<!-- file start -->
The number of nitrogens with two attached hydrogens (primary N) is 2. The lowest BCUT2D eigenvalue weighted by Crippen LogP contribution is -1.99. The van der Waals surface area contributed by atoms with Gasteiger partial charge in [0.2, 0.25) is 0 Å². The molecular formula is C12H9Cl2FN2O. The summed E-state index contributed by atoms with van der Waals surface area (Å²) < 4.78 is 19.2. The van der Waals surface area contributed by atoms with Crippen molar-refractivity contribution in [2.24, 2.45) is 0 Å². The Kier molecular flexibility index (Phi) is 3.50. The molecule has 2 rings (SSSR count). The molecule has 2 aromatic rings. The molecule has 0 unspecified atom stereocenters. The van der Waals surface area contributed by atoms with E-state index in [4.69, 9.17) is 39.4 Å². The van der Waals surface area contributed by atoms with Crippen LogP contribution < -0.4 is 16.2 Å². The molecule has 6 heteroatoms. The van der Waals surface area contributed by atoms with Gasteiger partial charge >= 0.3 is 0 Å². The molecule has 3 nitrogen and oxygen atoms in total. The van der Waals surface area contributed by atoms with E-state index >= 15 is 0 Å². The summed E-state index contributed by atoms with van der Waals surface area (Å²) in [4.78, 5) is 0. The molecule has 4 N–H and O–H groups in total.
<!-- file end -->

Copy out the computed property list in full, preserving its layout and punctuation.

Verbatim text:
The number of nitrogens with two attached hydrogens (primary N) is 2. The lowest BCUT2D eigenvalue weighted by Crippen LogP contribution is -1.99. The van der Waals surface area contributed by atoms with Gasteiger partial charge in [0.2, 0.25) is 0 Å². The molecular formula is C12H9Cl2FN2O. The summed E-state index contributed by atoms with van der Waals surface area (Å²) < 4.78 is 19.2. The van der Waals surface area contributed by atoms with Crippen molar-refractivity contribution in [2.24, 2.45) is 0 Å². The Kier molecular flexibility index (Phi) is 3.50. The molecule has 2 rings (SSSR count). The molecule has 2 aromatic rings. The molecule has 0 unspecified atom stereocenters. The van der Waals surface area contributed by atoms with E-state index in [4.69, 9.17) is 39.4 Å². The van der Waals surface area contributed by atoms with Crippen LogP contribution < -0.4 is 16.2 Å². The molecule has 6 heteroatoms. The van der Waals surface area contributed by atoms with Gasteiger partial charge >= 0.3 is 0 Å². The molecule has 3 nitrogen and oxygen atoms in total. The van der Waals surface area contributed by atoms with E-state index >= 15 is 0 Å². The summed E-state index contributed by atoms with van der Waals surface area (Å²) in [4.78, 5) is 0. The molecule has 4 N–H and O–H groups in total.